From the 20 January 1894 issue of The New York Times.

STORY OF LEE’S SURRENDER


TOLD FOR THE FIRST TIME FROM THE CONFEDERATE STANDPOINT.


Col. Charles Marshall, Who Was Lee’s Military Secretary, Gives the Maryland Confederate Society the Final Correspondence with Grant—Interesting Documents Which Led to the Surrender at Appomattox—Union Leader’s Kindness.

BALTIMORE, Jan. 19.—Not since the foundation of the Maryland Confederate Society has there been such a notable gathering at its annual banquet as was present at the Carrollton Hotel last night, when the eighty-seventh anniversary of the birth of Gen. Robert E. Lee was celebrated. The occasion was one of great historical interest to all living participants in the civil war.

Some of the guests of the evening were United States Senators Berry and Eppa Hunton, Congressmen Catchings, Charles E. Hooker, Patterson, Talbot, Stephen R. Mallory, son of the Confederate Secretary of the Navy; Speaker Crisp and Gen. Wade Hampton of South Carolina.

The society is one of the largest and most enthusiastic organizations of its kind in the country, and embraces in its ranks two of the highest living officers in the Confederate troops of Maryland—Major Gen. George H. Stewart and Brig. Gen. Bradley T. Johnson. Every year the society and its friends listen to an address from some conspicuous personage who was identified wih the lost cause, and afterward regale themselves with the pleasures of the table and oratorical tributes.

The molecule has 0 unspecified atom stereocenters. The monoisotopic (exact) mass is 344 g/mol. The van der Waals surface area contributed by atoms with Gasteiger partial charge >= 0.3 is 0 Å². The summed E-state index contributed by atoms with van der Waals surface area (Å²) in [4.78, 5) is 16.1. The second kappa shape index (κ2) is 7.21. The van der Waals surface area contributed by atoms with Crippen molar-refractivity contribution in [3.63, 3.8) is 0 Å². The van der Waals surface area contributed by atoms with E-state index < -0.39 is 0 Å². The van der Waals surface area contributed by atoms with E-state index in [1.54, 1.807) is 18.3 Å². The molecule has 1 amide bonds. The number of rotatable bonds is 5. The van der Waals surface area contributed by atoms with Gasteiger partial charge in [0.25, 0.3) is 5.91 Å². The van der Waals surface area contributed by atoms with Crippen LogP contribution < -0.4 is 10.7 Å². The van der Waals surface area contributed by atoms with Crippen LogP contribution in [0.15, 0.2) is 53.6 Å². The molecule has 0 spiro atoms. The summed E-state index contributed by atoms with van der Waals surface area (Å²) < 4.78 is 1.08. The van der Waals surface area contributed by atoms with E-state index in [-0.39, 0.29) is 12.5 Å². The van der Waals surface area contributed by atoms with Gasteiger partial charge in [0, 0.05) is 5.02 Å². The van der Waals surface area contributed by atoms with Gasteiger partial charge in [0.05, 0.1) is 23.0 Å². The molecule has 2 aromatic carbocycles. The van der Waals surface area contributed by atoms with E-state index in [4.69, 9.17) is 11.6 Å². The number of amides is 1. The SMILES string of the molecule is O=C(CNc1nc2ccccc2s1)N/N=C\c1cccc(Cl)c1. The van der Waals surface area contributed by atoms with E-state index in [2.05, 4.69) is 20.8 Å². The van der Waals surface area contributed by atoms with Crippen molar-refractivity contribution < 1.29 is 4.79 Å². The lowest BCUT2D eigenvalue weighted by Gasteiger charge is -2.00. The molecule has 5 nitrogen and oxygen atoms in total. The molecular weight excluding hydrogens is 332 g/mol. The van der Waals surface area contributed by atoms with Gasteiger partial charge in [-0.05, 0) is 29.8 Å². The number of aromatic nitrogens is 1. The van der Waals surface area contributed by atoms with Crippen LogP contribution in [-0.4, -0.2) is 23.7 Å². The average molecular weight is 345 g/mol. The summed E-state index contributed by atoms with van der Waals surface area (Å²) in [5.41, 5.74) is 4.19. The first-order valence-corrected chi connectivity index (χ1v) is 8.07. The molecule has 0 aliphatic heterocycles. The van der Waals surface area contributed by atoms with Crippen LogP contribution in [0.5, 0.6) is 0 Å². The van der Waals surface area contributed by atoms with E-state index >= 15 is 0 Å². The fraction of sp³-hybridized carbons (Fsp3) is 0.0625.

The lecture to-night, which preceded the banquet, was notable, because for the first time, the story of Lee’s surrender was told from the Confederate standpoint by Col. Charles Marshall, Confederate States Army, one of the most prominent members of the Baltimore bar, who was a witness of the closing scene in Wilmer McLean’s house at Appomattox.

As the military Secretary of Gen. Lee, he accompanied his chief at the meeting with Gen. Grant to arrange the terms upon which the army of Northern Virginia was to be surrendered. Col. Marshall was Lee’s Adjutant General as well as his military secretary.

The lecture was delivered in the Concert Hall of Harris’s Academy of Music. Many noted men representing both sides of the great controversy heard it.

Cardinal Gibbons occupied a seat on the stage, surrounded by the Senators and Congressmen who came over from Washington. The hall was crowded and hundreds were turned away. Gen. Bradley T. Johnson introduced Col. Marshall, who spoke in part as follows:

When old soldiers and sailors meet for a talk about the war, it must be admitted that they sometimes forget the reverence due the divinity commonly spoken of as the goddess of truth. For my part, I have heard events that occurred under my own eyes described in such a way that I failed to recognize them.